A Privileged Source of Information


Katia Dianina


The new museum age is upon us. Only a decade ago, the “poetics and politics” of museum display were subjected to scrutiny, deconstruction, and plain criticism. Essays like James A. Boon’s melancholy piece, “Why Museums Make Me Sad,” appeared on the scene at that time. Douglas Crimp wrote his reflections “On the Museum’s Ruins” and, still earlier, Theodor W. Adorno famously compared the museum to a mausoleum.


Today we celebrate museums – museums for children and adults, local and national, universal and specialized. Scores of new museums open up yearly, accompanied by plentiful guidebooks, catalogues, and publications of general interest; scholarly presses have also seen a deluge of critical studies on museums’ past, present, and future; new Museums Studies departments open up in colleges and universities around the world. Museums are again in motion.


What is it about the world of museums that continues to fascinate us, despite decades of sadness, skepticism, and mourning? What makes the return of the museum possible, after it was essentially pronounced dead?


Among the many ingredients of museum experience, architecture is the most visible – and most striking. The first museum age (roughly the second half of the nineteenth century) advanced the classical temple-like building as a home for many museums; it also gave birth to the controversial emblem of modernity, the Crystal Palace, an ephemeral structure of glass and iron that housed the 1851 International Exhibition in London. In our new museum age, too, architecture noticeably serves as an integral part of museum display. Consider the edgy unease of Daniel Liebeskind’s Jewish Museum in Berlin, or the titanium glamour of Guggenheim Bilbao, or Frank Gehry’s design for a fully transparent museum of contemporary art to be built in Paris.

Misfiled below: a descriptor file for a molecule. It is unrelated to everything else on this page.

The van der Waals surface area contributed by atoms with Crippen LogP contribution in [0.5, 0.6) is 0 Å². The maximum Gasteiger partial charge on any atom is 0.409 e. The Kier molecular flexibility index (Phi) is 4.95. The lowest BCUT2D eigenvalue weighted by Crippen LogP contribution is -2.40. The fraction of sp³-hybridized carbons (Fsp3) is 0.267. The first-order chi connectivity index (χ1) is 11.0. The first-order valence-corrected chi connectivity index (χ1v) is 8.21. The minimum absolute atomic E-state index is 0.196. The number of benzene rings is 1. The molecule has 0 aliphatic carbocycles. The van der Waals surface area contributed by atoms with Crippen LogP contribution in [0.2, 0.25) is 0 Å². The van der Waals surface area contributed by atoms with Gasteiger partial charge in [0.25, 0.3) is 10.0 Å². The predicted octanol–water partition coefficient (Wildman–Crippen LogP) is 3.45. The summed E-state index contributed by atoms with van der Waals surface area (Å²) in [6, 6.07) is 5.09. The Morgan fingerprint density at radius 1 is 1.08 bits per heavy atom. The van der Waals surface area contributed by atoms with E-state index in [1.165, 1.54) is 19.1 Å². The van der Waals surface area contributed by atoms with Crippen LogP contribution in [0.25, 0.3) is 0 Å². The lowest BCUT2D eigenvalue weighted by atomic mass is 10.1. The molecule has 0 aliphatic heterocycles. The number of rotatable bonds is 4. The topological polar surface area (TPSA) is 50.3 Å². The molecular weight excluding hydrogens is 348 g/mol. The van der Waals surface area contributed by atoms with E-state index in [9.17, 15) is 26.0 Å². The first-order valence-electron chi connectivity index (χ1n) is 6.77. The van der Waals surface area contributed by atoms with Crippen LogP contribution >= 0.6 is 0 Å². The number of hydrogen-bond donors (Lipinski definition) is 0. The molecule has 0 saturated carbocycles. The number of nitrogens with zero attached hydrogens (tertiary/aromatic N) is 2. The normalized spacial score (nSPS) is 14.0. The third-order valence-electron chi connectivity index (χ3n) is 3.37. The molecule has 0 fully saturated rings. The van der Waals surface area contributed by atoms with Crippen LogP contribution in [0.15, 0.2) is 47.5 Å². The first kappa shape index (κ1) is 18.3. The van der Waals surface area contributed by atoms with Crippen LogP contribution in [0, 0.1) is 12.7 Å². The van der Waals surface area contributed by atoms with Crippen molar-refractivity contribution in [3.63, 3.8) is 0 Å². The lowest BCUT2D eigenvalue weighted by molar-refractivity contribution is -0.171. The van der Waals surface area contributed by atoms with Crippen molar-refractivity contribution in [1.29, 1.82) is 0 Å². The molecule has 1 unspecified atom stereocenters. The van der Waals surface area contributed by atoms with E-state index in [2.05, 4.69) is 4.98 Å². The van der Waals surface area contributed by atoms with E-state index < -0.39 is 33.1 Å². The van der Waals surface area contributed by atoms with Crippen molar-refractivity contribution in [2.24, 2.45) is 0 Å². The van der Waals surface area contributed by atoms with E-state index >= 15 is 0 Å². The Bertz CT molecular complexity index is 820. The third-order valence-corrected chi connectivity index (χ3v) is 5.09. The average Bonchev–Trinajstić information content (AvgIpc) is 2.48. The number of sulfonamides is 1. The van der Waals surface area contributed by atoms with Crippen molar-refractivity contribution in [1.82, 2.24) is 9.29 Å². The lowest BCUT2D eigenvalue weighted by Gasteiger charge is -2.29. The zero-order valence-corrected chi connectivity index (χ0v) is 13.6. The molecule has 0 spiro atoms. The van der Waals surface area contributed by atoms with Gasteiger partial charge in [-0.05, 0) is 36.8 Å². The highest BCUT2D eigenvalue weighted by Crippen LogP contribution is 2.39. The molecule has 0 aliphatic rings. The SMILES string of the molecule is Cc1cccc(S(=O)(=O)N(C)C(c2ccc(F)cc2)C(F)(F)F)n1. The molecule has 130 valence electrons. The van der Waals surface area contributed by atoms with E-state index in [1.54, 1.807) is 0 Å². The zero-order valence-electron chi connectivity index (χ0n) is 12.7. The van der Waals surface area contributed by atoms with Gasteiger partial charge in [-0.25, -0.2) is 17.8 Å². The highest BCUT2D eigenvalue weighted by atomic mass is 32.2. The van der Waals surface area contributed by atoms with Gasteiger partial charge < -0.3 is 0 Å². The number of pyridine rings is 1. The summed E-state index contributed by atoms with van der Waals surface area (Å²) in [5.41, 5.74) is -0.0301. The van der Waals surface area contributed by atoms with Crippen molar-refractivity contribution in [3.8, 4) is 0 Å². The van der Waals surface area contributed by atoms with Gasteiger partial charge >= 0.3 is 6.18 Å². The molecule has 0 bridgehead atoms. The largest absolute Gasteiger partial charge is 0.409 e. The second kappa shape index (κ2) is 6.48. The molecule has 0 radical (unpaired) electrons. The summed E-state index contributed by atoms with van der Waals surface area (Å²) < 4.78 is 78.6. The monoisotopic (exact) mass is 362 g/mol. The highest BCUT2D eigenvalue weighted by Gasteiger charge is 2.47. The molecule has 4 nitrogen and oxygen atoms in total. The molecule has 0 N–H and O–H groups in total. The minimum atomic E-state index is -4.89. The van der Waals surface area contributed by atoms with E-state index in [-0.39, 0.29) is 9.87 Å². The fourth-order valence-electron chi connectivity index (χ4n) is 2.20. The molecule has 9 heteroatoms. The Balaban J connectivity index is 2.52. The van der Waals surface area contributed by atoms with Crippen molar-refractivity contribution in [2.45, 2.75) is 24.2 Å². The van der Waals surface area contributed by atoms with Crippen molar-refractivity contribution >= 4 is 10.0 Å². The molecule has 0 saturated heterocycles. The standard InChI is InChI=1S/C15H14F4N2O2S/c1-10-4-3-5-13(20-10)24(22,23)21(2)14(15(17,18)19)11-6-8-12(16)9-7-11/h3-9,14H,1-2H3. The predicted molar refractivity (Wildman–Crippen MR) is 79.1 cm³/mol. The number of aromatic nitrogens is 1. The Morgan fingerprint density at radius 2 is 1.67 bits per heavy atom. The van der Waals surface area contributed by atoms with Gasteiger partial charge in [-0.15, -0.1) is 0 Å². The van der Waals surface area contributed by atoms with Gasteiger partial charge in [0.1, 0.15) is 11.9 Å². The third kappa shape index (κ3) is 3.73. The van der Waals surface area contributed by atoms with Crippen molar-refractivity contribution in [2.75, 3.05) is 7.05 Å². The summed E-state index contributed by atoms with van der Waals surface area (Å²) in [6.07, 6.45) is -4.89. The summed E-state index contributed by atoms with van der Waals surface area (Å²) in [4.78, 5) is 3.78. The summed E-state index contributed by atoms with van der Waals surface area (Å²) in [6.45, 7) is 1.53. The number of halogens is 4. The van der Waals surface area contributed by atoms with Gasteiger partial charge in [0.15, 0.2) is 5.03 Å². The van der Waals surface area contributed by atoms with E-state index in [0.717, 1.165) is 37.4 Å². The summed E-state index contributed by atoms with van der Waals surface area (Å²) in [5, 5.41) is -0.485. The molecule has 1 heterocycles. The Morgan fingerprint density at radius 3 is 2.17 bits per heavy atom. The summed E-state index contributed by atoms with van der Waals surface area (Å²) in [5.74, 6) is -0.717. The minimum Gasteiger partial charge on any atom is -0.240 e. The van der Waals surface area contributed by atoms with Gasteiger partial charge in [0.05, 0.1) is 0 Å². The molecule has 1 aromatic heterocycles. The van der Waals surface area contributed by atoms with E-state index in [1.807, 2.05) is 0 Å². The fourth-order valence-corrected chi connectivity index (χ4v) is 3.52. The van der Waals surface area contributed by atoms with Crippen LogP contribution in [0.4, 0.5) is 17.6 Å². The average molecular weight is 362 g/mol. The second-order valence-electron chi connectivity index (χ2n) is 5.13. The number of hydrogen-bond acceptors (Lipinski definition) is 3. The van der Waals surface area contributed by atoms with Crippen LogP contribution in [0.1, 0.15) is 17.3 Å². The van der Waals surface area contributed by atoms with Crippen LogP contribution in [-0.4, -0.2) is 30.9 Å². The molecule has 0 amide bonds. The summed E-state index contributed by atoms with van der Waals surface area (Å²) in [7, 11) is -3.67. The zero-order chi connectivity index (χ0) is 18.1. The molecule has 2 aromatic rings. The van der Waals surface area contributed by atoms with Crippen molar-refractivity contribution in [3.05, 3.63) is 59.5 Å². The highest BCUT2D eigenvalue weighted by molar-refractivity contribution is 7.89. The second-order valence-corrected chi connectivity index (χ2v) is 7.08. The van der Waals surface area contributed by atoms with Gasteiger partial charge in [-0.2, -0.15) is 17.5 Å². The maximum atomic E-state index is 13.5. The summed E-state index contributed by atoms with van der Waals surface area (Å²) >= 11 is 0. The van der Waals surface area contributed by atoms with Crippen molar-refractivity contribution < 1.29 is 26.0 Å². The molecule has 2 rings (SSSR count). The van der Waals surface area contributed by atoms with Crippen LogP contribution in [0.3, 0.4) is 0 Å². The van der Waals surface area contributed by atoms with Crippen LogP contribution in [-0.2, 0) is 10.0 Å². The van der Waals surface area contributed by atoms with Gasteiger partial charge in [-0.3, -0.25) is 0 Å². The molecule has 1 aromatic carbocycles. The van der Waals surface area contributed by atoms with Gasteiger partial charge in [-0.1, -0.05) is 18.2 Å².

The content of modern museums is as compelling as their form. There are museums of literally everything – cheese, sex, beer. Museums have adapted to the needs of the contemporary tourist industry in many other ways, too, adding restaurants, gift shops, and computer rooms to their infrastructure. They have essentially turned into entertainment complexes of sorts, which, in a sense, they are, as museums increasingly compete for the same leisure time and money of their visitors.


But more than anything else, it is the museum’s story that continues to hold the interest of the public. The story in this context does not mean the history of the museum collection; it is what each one of us makes of the museum experience. In other words, the story is not about the museum but about the audience, or rather the plurality of audiences.


To make people see and appreciate culture, it is not enough for the museum display case (or even the whole building) to be transparent. For the modern museumgoer is no longer content with passively observing the museum display, no matter how edifying. For each community, for each individual, the museum experience is unique because we bring to it our own life stories. Our background, our knowledge of certain subjects and ignorance of others, our life’s experience, our communal (national, local, subgroup) culture – all these factors inform the outcome of a museum visit.